House prices now predicted to fall 7% this year thanks to coronavirus lockdown and much of the decline has already taken place, estate agent says
Property prices are forecast to fall 7 per cent this year as a direct result of the coronavirus lockdown with much of the decline already taking place in the past couple of months.
Values are likely to have already fallen by 5 per cent since the beginning of the coronavirus crisis as the market ground to a halt, according to revised forecasts from estate agent Knight Frank.
Since the Government announcement that Britain will fully exit lockdown only by the end of July at the earliest, it now predicts a bigger slump than it thought at the beginning of April, when it assumed restrictions would be lifted at the end of May.
Slump: Prices are likely to have already fallen 5% since the beginning of the crisis, Knight Frank said
It has now penciled in a 7 per cent fall across the country, compared to a previous 3 per cent decline, and a 5 per cent fall in prime London locations, where it initially had forecast no change since they are already 20 per cent lower than in 2014.
‘Since Sunday night it’s become clearer that some lockdown measures will remain in place into July and that social distancing rules governing day-to-day life, including property transactions, may remain in place beyond that,’ Knight Frank said.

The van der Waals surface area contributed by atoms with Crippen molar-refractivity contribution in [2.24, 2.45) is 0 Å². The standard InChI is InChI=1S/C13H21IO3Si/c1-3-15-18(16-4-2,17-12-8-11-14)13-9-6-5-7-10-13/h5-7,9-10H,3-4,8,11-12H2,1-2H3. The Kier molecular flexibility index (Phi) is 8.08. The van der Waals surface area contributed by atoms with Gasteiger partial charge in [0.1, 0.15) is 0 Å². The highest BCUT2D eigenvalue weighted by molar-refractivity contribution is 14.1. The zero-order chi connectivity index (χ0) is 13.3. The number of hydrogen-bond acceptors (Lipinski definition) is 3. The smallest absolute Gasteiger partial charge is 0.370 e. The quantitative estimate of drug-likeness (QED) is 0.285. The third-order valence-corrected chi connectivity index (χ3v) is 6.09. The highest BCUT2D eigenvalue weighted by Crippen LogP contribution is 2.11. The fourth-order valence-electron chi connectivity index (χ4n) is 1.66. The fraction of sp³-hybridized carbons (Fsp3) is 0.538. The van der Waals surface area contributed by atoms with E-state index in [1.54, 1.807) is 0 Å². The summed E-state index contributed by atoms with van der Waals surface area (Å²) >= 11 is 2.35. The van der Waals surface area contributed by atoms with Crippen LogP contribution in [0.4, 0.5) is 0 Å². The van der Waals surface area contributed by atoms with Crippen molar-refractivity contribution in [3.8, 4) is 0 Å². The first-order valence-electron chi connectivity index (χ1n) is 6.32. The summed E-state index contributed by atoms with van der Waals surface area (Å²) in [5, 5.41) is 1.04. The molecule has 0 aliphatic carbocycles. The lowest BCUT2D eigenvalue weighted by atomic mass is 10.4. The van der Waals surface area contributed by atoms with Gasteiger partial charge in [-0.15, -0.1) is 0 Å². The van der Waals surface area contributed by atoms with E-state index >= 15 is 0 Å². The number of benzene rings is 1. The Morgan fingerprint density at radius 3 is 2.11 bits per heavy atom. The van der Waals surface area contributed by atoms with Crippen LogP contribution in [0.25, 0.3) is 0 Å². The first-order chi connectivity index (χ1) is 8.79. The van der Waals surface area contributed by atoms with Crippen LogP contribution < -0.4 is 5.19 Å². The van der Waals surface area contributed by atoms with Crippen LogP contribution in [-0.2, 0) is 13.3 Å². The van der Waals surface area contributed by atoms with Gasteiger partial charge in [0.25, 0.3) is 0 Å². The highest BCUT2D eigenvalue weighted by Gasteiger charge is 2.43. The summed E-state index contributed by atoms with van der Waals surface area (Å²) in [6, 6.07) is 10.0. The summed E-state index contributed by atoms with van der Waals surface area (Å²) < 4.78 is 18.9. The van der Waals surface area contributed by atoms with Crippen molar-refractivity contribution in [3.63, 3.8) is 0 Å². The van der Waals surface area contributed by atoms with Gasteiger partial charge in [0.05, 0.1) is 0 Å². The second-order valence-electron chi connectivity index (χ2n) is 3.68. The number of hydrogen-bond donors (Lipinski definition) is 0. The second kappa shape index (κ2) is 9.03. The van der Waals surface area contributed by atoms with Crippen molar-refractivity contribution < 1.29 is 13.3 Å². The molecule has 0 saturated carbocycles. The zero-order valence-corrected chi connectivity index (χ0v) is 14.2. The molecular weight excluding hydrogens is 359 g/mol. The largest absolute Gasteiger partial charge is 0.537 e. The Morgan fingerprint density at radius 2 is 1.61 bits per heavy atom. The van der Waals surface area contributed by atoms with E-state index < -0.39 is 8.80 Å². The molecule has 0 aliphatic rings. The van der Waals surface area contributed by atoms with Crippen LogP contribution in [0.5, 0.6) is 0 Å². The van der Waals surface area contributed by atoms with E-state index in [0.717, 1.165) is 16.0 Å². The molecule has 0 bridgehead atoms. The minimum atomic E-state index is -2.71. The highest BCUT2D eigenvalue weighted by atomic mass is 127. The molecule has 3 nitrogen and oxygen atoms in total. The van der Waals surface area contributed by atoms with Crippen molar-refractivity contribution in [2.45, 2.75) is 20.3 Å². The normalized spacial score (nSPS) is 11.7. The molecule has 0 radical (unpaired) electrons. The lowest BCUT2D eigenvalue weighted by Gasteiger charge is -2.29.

And added: ‘If we allow for the fact that some asking prices have come down since March, then we might conclude that prices are off by 5 per cent already since the beginning of the crisis.
‘Five per cent seems like a reasonable starting point, and it is increasingly clear that prime London’s five-year decline doesn’t means it is immune from price falls.’
However, it does not expect prices to keep falling at the same speed as they have in the past couple of months, citing growing evidence that sellers were not accepting lower offers so often.
House prices in prime London locations could pick up again in the second half of the year, according to Knight Frank
‘I think it would be wrong to assume a continuation of the decline we have seen over recent weeks,’ Knight Frank said.
‘The key question is will vendors accept discounts of more than 5 per cent? Some will, but there is growing evidence from the widening spread between average offers and the offers that are being accepted that many simply won’t.’
If the lockdown is indeed lifted in July and the housing market can begin to function again, with people being allowed to view properties, then downward pressure on prices ‘should be limited’.
And in prime London locations, it’s possible to see prices pick up again in the second half of the year, according to Knight Frank.
House prices in April were still higher by 2.7% when compared to the same time last year
Its forecasts are more or less in line with those by another estate agent, Savills, which predicts falls between 5 per cent to 10 per cent this year amid thin sales.
Similarly, Lloyds revealed in its quarterly results that has a base case scenario prediction that house prices will fall 5 per cent this year.
It said that property prices would then rise 2 per cent next year and be down 0.7 per cent between 2020 and 2022.
The Bank of England, however, has forecast a bigger slump as it said it expects house prices to fall 16 per cent due to the coronavirus crisis and lockdown, before gradually recovering as economic activity picks up.
The BoE said prices would be pushed lower by rising unemployment, but propped up in part by ‘persistently’ low mortgage rates.
The latest monthly data by Halifax for April shows house prices were still 2.7 per cent higher compared to the same time last year despite the coronavirus outbreak.
However, property values were down by 0.6 per cent in April compared to in March, the biggest monthly fall in two years, according to the lending giant.